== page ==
LOUIS RENE BERES was educated at Princeton (Ph.D., 1971) and is the author of many major books dealing with terrorism and international law. He is Strategic and Military Affairs columnist for The Jewish Press.

Suffocating In Mass Society: The bloodless death of individual dignity in America (Second of Two Parts)

Friday, October 1st, 2004

“The mass,” said the Spanish philosopher Jose Ortega y Gasset in 1930, “crushes beneath it everything that is different, everything that is excellent, individual, qualified and select.” Today, in deference to the Many, the intellectually and culturally unambitious mass not only celebrates the commonplace (which it has been taught to do), it openly proclaims and spreads our American epoch of engineered mediocrity as an enviable form of democracy. While the unparalleled danger of our apocalyptic time palpitates under the miming masses who wish merely to “succeed,” the dignified grace of the Few is harder and harder to discover.

This is not an argument for monarchy or social aristocracy. It is not a call for hierarchic separations based upon considerations of wealth or birth. Not at all. It is, rather, a plaintive cry that we now demand more of ourselves, as Americans, as persons, as thinkers, and as people of belief.

Ortega y Gasset reminds us that “…the most radical division ….is that which splits humanity into two classes of creatures: those who make great demands on themselves, piling up
difficulties and duties; and those who demand nothing special of themselves, but for whom to live is to be every moment what they already are, without imposing on themselves any effort towards perfection; mere buoys that float on the waves.”

In 1965, the Jewish philosopher Abraham J. Heschel offered an almost identical argument. Lamenting that “The emancipated man is yet to emerge,” Heschel asked all human beings to raise the following questions: “What is expected of me? What is demanded of me?”

Indebtedness – an indebtedness to become Few – is, for Heschel, given with our very being in the universe. Living at a moment in history when it is almost impossible to think of collective human behavior without anguish and disgust – especially for Jews – it is required that camouflage and concealment in the Many give way to what Heschel calls “being-challenged-in-the-world,” to becoming and sustaining the Few. Resisting the luring flushes of creature comfort that always accompany mass, a courageous individual who risks disapproval for the sake of becoming. Few now offers America the only real republic worth preserving.

The Many make the American imagination thoroughly reproductive. Feeding off familiar images of contrived pleasure and contentment, this anonymous mass – by its persistent forfeiture of individuality - routinely subordinates all intellectual life to a ritual of mimicry. In this America, which routinely blocks access to more genuine images of meaning and self-worth offered by the Few, the sinister caress of the crowd manifests itself in everything – from an insufferably vulgar politics and cheap entertainments to widespread gluttony, dehumanized public schools and random violence.

The Many, of course, can never become Few, but certain individual members of the mass can make the transformation. Moreover, just as more and more individual Americans must now accept the perilous challenges of the world, those who are already part of the Few must maintain their essential stance against mass. Aware that they comprise a last barrier to America’s spiritual, cultural, intellectual and political disintegration, these select few amongst the Few must understand, soon, that staying the more difficult course of personal challenge and renewal is the only decent option. With their minds now fixed on what is truly precious, the Few will brood and dream at the edges of our material world, consciously separating themselves from those who must always epitomize cowardice, compromise and servility. With the market for individual meaning removed from the sweating palms of the crowd, these Few Americans will steadfastly refuse the inhuman disfigurement that comes with “fitting in.”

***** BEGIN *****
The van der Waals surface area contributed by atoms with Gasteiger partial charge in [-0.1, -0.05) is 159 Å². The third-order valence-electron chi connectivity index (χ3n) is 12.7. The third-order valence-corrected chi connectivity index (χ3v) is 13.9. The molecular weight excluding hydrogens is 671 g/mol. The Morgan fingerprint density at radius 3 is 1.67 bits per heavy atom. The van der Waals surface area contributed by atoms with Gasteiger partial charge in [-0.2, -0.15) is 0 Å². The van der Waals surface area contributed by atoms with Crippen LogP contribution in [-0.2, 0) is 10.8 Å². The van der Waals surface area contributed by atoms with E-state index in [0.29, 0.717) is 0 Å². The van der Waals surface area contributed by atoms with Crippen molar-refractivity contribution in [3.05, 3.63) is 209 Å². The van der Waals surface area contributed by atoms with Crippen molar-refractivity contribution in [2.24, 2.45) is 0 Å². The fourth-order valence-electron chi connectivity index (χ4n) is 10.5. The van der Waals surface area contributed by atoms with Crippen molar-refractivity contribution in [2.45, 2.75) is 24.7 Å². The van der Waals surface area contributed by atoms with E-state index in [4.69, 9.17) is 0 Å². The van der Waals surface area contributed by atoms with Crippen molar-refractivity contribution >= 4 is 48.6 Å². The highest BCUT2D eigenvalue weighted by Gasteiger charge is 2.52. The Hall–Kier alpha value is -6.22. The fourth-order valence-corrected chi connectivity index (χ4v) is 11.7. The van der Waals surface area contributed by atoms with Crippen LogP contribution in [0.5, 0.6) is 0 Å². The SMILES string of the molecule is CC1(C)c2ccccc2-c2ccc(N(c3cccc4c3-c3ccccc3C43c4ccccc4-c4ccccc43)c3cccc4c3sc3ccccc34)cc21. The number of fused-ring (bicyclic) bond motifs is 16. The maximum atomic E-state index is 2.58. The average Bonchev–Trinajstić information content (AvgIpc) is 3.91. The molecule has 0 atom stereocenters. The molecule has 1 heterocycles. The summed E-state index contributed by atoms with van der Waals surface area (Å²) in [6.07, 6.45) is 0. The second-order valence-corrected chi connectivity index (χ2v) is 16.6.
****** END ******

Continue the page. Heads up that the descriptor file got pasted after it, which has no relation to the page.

For now, the Many still rule uncontested in America. Joined at the hip with this pattern of rule, the upcoming presidential election will change nothing of ultimate importance to our lives. True change can happen only when expanding numbers of Americans begin to distance themselves from an anesthetized society of strong appetites but little taste, of surface confidence but limited ideals, of great zeal but no aspiration, of democratic politics but no ascertainable wisdom. Once this distancing can come to pass, the destructive propositions of the Many will collapse. Then, and only then, will we Americans be able ward off the laughable conceit that we have been “successful.” Only then – no longer shorn of all dignity and reverence – will we reasonably expect not to suffocate in a despairingly lonely crowd.

(c) The Jewish Press, 2004, all rights reserved.

LOUIS RENE BERES was educated at Princeton (Ph.D., 1971) and is author of many books and articles dealing with international relations and international law. He is Strategic and Military Affairs columnist for The Jewish Press.

Suffocating In Mass Society: The Bloodless Death Of Individual Dignity In America (First of Two Parts)

Wednesday, September 22nd, 2004